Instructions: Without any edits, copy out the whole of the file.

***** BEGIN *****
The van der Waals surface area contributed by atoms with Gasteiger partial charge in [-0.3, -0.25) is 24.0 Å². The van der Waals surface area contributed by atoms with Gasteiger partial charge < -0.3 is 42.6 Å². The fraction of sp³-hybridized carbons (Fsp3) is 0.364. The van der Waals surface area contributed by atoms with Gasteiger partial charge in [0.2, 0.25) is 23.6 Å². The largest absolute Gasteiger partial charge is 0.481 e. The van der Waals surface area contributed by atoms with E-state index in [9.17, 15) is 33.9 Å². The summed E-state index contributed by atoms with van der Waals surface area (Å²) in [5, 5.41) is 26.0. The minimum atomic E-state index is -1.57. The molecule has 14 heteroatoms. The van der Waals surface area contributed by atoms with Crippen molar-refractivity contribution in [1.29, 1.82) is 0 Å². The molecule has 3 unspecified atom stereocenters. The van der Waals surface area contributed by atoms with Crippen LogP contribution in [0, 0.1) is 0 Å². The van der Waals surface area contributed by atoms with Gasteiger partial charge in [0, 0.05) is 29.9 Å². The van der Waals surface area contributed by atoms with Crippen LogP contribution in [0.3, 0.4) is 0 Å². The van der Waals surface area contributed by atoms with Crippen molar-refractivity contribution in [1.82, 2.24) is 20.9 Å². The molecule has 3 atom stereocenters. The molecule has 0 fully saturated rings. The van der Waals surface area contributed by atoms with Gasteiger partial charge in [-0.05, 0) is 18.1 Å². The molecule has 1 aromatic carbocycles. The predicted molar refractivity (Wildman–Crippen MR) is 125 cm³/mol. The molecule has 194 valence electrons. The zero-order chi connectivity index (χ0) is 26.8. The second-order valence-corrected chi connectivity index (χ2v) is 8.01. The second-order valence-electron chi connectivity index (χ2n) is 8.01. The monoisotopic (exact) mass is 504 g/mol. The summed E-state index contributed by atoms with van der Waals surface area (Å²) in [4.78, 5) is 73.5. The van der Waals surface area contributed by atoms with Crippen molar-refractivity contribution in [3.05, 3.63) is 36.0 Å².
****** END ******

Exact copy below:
The van der Waals surface area contributed by atoms with Gasteiger partial charge in [-0.3, -0.25) is 24.0 Å². The van der Waals surface area contributed by atoms with Gasteiger partial charge < -0.3 is 42.6 Å². The fraction of sp³-hybridized carbons (Fsp3) is 0.364. The van der Waals surface area contributed by atoms with Gasteiger partial charge in [0.2, 0.25) is 23.6 Å². The largest absolute Gasteiger partial charge is 0.481 e. The van der Waals surface area contributed by atoms with E-state index in [9.17, 15) is 33.9 Å². The summed E-state index contributed by atoms with van der Waals surface area (Å²) in [5, 5.41) is 26.0. The minimum atomic E-state index is -1.57. The molecule has 14 heteroatoms. The van der Waals surface area contributed by atoms with Crippen molar-refractivity contribution in [1.29, 1.82) is 0 Å². The molecule has 3 unspecified atom stereocenters. The van der Waals surface area contributed by atoms with Crippen LogP contribution in [0, 0.1) is 0 Å². The van der Waals surface area contributed by atoms with Gasteiger partial charge in [0, 0.05) is 29.9 Å². The van der Waals surface area contributed by atoms with Crippen LogP contribution in [0.3, 0.4) is 0 Å². The van der Waals surface area contributed by atoms with Crippen molar-refractivity contribution in [1.82, 2.24) is 20.9 Å². The molecule has 3 atom stereocenters. The molecule has 0 fully saturated rings. The van der Waals surface area contributed by atoms with Gasteiger partial charge in [-0.05, 0) is 18.1 Å². The molecule has 1 aromatic carbocycles. The predicted molar refractivity (Wildman–Crippen MR) is 125 cm³/mol. The molecule has 194 valence electrons. The zero-order chi connectivity index (χ0) is 26.8. The second-order valence-corrected chi connectivity index (χ2v) is 8.01. The second-order valence-electron chi connectivity index (χ2n) is 8.01. The monoisotopic (exact) mass is 504 g/mol. The summed E-state index contributed by atoms with van der Waals surface area (Å²) in [4.78, 5) is 73.5. The van der Waals surface area contributed by atoms with Crippen molar-refractivity contribution in [3.05, 3.63) is 36.0 Å².